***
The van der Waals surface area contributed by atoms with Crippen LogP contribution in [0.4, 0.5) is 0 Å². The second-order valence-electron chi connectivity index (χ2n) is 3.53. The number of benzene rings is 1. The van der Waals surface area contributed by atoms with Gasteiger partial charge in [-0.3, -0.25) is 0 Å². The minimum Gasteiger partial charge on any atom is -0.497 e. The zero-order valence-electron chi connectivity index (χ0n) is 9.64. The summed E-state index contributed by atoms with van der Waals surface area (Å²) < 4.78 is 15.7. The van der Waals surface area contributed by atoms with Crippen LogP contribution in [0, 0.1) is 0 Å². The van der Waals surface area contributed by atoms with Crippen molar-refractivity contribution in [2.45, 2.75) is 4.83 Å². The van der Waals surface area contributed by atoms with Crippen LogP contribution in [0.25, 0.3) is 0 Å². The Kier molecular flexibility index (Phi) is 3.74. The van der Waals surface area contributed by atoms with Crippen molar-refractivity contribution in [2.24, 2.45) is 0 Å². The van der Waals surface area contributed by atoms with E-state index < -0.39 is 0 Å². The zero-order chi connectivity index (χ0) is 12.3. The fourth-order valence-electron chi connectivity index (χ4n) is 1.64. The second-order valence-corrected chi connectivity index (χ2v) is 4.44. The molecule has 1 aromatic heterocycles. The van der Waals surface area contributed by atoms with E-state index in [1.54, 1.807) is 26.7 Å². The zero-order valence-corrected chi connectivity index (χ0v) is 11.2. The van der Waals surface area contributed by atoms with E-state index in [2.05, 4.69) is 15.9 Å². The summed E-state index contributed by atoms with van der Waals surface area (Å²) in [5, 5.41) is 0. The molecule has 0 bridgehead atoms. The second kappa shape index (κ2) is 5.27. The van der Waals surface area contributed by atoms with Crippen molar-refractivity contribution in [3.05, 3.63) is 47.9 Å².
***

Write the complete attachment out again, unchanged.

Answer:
The van der Waals surface area contributed by atoms with Crippen LogP contribution in [0.4, 0.5) is 0 Å². The second-order valence-electron chi connectivity index (χ2n) is 3.53. The number of benzene rings is 1. The van der Waals surface area contributed by atoms with Gasteiger partial charge in [-0.3, -0.25) is 0 Å². The minimum Gasteiger partial charge on any atom is -0.497 e. The zero-order valence-electron chi connectivity index (χ0n) is 9.64. The summed E-state index contributed by atoms with van der Waals surface area (Å²) < 4.78 is 15.7. The van der Waals surface area contributed by atoms with Crippen LogP contribution in [0, 0.1) is 0 Å². The van der Waals surface area contributed by atoms with Crippen molar-refractivity contribution in [2.45, 2.75) is 4.83 Å². The van der Waals surface area contributed by atoms with Crippen LogP contribution in [0.25, 0.3) is 0 Å². The Kier molecular flexibility index (Phi) is 3.74. The van der Waals surface area contributed by atoms with Crippen molar-refractivity contribution in [2.24, 2.45) is 0 Å². The van der Waals surface area contributed by atoms with E-state index < -0.39 is 0 Å². The zero-order chi connectivity index (χ0) is 12.3. The fourth-order valence-electron chi connectivity index (χ4n) is 1.64. The second-order valence-corrected chi connectivity index (χ2v) is 4.44. The molecule has 1 aromatic heterocycles. The van der Waals surface area contributed by atoms with E-state index in [1.54, 1.807) is 26.7 Å². The zero-order valence-corrected chi connectivity index (χ0v) is 11.2. The van der Waals surface area contributed by atoms with E-state index in [2.05, 4.69) is 15.9 Å². The summed E-state index contributed by atoms with van der Waals surface area (Å²) in [5, 5.41) is 0. The molecule has 0 bridgehead atoms. The second kappa shape index (κ2) is 5.27. The van der Waals surface area contributed by atoms with Crippen molar-refractivity contribution in [3.05, 3.63) is 47.9 Å².